This site is operated by a business or businesses owned by Informa PLC and all copyright resides with them. Informa PLC's registered office is 5 Howick Place, London SW1P 1WG. Registered in England and Wales. Number 8860726.
SOA, SOP, or SOL?
And yet I think we shouldn't underestimate the demands that real-time performance requirements will place on these new software architectures for multimedia applications. And I think that the migration to Unified Communications based on the Session Initiation Protocol (SIP) and Services Oriented Architectures (SOA) will be more protracted and challenging than many folks are letting on, at least if what we're talking about here is a thoroughgoing replacement of legacy TDM voice with UC, in which voice and presence capabilities touch every part of the business IT infrastructure.
To explain what I mean, let me juxtapose 2 posts that ran here last week. One is by John Bartlett of NetForecast, our go-to guy on network performance, QOS, etc. In a post titled "Queuing and Router Output Rates", John describes how a fairly simple configuration issue--not an error, as such--can degrade voice quality. You should read the post for the details, but the upshot is that if priority queuing is implemented in a WAN router but not in a DSL modem or other access device sitting between the router and the access link, you can wind up with bad voice quality that you might never have anticipated.
The second post is by Tom Nolle, who wrote about managed and hosted services, but along the way touched on a real concern about SOA. "While Web Services are a powerful tool in application development and deployment, it's possible to build applications in a way that creates tremendous performance bottlenecks," Tom writes. "Many times development teams, focusing on a mandate to use 'state-of-the-art SOA techniques' and 'create Web Services to increase modularity and portability' will forget that too much SOA can slow applications by an order of magnitude."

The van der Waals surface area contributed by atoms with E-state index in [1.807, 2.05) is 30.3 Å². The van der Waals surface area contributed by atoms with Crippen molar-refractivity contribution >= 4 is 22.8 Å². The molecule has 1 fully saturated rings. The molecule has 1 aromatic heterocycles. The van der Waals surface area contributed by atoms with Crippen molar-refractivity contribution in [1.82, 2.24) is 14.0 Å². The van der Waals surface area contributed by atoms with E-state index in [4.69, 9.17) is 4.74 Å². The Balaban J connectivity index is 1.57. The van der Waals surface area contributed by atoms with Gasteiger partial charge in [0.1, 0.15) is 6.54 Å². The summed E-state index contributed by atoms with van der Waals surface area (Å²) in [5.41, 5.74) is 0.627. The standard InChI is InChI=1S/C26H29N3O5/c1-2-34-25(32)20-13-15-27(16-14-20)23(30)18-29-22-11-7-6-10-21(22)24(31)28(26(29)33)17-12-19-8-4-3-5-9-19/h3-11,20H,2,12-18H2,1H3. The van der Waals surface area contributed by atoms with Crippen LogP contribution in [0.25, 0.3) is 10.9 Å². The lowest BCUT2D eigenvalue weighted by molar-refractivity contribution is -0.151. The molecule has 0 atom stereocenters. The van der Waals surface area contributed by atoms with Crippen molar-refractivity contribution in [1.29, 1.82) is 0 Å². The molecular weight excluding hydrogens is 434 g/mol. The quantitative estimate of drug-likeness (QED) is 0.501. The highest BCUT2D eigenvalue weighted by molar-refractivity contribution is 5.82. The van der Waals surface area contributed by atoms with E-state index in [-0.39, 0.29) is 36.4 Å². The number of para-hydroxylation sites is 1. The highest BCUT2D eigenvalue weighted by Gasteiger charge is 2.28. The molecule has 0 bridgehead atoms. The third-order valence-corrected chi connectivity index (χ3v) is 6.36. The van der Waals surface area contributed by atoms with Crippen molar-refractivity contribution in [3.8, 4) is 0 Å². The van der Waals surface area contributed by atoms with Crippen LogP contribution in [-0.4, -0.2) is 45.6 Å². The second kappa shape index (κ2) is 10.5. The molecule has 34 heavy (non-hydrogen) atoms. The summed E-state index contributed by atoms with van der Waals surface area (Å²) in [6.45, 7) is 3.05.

So why do we think that we're going to integrate voice into business process applications and it's going to sound just like it sounded; and work just as well; and connect just as quickly, as when voice connections were being handled by a dedicated system whose only job was to effect those connections and carry that traffic? Especially since we're talking about a legacy system which was almost the definition of mature technology--it had been doing that task in one way or another for about a century, and in the current digital form for a quarter of a century.
You juxtapose those two posts and you say, if basic IP packet queuing can still trip you up on voice quality, how densely will the tripwires be deployed in the minefield known as communications enabled business processes (CEBP)?
I'm not saying we won't ultimately want to go ahead and make the tradeoff anyway. I'm not saying it won't work, period. But it is worth pointing out, as I have in the past, that with CEBP, you are putting traffic that by definition is business critical, onto a system that has a lot of moving parts and whose design was created with reference to many considerations that relate not at all to the quality of voice performance.
It's in no vendor's interest to remind you that it will be a major effort in development, deployment, monitoring, management, and troubleshooting, just to get voice performance to the level in CEBP as it was in TDM voice.